The High Level Group report on innovation policy management for EU

Pubblicato il 31 Ago 2014

Today the High Level Group on Innovation policy management released its new Blueprint document 'The way forward to improve people's lives: inspiring and completing European innovation ecosystems' (the full document will be available here in the next hours and is now avilable for Startupbusiness members at this link). As anticipated by Startupbusiness (here the previous article in Italian), the High Level Group is aimed to define innovation policy management strategies to help European Union to further develop its actions to support innovation.

An effective innovation policy needs to focus not only on stimulating inventions and incremental improvements, but equally on their successful application and introduction in the market. Such a comprehensive policy is an essential complement to the completion of the Single Market and the surest way to stimulate economic recovery. After the austerity measures, it can create an attractive new narrative for European integration. But the EU, despite a number of initiatives which go in the right direction, still has to make significant efforts, before there will be interdependent innovation ecosystems functioning in all Member States, stimulated and complemented by specific efforts of the EU itself.

Innovation needs to focus on products and services, processes and marketing, and on management. It needs to look at existing and new markets. It needs to consider governance innovation, in order to ensure the necessary synergies and cumulative effects which will bring enhanced competitiveness in global markets and a new basis for maintenance and adaptation of national welfare systems in the European Union.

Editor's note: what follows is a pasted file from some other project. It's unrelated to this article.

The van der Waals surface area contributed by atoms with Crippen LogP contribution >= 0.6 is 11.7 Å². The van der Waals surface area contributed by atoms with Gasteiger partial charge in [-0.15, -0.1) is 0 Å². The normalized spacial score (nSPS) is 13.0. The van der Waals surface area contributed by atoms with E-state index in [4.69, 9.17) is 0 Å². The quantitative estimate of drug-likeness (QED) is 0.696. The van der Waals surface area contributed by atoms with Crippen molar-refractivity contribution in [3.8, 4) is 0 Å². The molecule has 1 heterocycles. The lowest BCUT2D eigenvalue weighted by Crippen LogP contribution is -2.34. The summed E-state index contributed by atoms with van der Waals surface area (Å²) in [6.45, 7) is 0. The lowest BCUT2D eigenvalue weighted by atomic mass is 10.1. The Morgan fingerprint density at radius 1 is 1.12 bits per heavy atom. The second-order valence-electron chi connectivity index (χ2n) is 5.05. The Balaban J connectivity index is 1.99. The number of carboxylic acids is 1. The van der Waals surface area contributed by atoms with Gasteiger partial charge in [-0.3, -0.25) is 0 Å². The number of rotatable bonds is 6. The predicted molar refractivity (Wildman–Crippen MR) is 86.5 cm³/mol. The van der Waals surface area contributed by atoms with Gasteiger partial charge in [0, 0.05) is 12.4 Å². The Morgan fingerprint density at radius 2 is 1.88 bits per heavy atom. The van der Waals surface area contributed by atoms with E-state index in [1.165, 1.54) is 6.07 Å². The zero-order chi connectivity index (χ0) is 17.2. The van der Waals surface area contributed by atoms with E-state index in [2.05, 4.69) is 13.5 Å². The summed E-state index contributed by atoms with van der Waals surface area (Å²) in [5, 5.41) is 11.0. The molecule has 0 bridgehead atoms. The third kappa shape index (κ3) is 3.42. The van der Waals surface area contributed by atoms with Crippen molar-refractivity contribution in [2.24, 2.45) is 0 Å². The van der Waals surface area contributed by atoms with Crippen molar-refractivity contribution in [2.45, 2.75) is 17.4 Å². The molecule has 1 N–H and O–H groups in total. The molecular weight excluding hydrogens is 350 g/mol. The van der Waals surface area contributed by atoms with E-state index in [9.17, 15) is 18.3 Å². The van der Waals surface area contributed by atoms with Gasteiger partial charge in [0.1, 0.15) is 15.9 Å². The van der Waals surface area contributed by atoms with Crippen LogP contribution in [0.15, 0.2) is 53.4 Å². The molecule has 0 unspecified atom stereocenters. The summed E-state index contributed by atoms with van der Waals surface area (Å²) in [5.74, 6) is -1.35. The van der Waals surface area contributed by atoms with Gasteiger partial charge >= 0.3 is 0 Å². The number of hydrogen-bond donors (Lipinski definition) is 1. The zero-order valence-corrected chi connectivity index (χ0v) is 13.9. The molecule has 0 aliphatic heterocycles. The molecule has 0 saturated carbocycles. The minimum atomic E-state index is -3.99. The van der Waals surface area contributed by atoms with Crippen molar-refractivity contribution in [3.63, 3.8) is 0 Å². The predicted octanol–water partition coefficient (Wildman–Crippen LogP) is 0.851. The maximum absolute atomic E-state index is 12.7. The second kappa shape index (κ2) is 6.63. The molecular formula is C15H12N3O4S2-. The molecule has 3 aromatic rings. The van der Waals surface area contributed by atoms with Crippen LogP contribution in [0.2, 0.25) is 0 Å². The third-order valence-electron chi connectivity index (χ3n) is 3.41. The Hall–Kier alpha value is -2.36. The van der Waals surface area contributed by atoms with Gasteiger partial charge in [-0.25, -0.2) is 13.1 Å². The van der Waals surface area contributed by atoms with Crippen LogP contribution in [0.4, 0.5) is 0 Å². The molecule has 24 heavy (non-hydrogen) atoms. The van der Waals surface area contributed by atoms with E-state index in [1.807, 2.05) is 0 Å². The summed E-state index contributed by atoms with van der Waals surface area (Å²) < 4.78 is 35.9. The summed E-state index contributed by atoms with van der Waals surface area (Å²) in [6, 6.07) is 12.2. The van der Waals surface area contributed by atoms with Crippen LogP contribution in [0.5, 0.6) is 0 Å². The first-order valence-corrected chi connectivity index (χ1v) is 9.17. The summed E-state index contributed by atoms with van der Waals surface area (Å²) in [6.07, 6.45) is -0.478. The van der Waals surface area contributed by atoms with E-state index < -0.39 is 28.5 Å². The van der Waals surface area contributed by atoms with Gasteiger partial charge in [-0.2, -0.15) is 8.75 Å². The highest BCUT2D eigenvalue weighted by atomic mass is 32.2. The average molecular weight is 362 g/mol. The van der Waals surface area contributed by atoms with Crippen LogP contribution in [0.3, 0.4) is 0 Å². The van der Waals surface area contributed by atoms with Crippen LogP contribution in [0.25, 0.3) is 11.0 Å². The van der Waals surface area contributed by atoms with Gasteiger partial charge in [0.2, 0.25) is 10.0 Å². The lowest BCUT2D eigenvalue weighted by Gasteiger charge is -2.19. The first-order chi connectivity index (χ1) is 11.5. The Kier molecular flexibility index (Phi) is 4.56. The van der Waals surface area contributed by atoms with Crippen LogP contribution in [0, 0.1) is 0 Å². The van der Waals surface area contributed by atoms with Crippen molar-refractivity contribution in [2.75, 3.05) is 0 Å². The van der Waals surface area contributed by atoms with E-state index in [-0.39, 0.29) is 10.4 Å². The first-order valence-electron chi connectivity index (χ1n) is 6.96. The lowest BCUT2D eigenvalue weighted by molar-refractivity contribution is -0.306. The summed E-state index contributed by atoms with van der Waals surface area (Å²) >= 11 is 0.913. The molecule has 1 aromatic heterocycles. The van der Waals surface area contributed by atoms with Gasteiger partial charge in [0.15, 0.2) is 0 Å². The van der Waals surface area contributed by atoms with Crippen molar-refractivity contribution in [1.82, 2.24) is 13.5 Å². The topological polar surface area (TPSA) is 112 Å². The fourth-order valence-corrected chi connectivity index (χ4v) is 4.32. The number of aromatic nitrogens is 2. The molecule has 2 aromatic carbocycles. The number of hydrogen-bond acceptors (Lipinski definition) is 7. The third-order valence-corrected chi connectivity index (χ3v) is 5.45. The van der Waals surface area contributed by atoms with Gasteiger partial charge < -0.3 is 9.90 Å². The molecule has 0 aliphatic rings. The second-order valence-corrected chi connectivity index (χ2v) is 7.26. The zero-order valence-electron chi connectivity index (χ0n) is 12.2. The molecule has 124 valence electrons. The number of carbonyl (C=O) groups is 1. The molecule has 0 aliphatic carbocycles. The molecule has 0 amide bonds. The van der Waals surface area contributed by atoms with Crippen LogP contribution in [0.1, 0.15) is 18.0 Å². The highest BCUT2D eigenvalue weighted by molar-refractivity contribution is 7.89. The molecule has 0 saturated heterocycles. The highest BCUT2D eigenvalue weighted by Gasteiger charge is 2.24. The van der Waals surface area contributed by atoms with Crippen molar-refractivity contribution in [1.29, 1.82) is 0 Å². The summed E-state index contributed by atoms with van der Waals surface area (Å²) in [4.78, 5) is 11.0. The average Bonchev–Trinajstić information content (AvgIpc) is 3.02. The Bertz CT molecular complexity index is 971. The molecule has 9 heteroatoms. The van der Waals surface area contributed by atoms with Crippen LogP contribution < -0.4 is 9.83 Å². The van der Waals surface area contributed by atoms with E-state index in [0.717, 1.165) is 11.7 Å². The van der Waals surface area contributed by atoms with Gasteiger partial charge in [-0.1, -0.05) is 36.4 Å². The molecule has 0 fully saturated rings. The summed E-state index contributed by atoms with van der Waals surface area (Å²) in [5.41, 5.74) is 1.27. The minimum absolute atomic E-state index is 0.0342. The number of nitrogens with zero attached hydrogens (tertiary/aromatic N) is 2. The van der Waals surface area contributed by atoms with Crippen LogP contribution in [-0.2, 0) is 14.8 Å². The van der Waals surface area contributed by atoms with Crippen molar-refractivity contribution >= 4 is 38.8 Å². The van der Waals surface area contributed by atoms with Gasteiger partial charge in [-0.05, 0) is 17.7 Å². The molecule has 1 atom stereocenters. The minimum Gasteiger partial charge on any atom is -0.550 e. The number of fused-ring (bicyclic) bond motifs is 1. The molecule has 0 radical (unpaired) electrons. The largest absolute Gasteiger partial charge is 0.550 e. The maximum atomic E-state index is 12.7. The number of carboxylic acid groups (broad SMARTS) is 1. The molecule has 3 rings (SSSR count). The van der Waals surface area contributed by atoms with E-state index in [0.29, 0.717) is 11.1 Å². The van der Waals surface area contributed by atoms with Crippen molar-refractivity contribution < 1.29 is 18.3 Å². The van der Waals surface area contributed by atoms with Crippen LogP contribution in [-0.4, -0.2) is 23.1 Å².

The key conclusion of the first phase of the High Level Group on Innovation Policy Management was that, in order to create added value for society and increase competitiveness and employment, Europe needs to work towards an innovation ecosystem which would allow to unleash the dynamic interactions and feedbacks between the hitherto insufficiently coherent actions of the EU and national governments, large and small business, universities and centres of learning across borders and economic sectors.

In order to resolve the pressing needs of growth and employment, industry must be recognized as the basis for Europe to remain a global economic leader. Therefore the needs of different industry sectors must be accommodated in policy and regulatory frameworks which are sufficiently adapted to global economic realities and stable to justify long term investments. This is equally necessary for small, medium as for transnational companies.

This is also requires a better business-government interface for competitiveness, focussed on capturing the high end parts of the value chain and on strengthening its position in global markets, in high technology as well as in traditional sectors. Therefore the EU should concentrate primarily on stimulating the right frameworks for comprehensive innovation and for building key competitive advantage, where it can really make a difference.

An integrated innovation policy for industrial competitiveness can be built upon an innovation ecosystem. Europe needs coherent and coordinated policy responses and an approach that looks at the whole value chain, from infrastructure and supply to distribution. Without a quantum leap in innovation policies, Europe will not be able to muster its economic and social problems and make its industries strong enough to compete. Special attention must be given to long term business-university cooperation, to training and education and developing entrepreneurship to create employment opportunities in accordance with the competitive opportunities and challenges of companies.

However, European Union and national government systems are not sufficiently adapted to manage innovation ecosystems and to stimulate growth and employment in a digitalized and globalized economy. This lack of governance innovation is one of the main causes of Europe’s declining competitiveness and of national economic problems.

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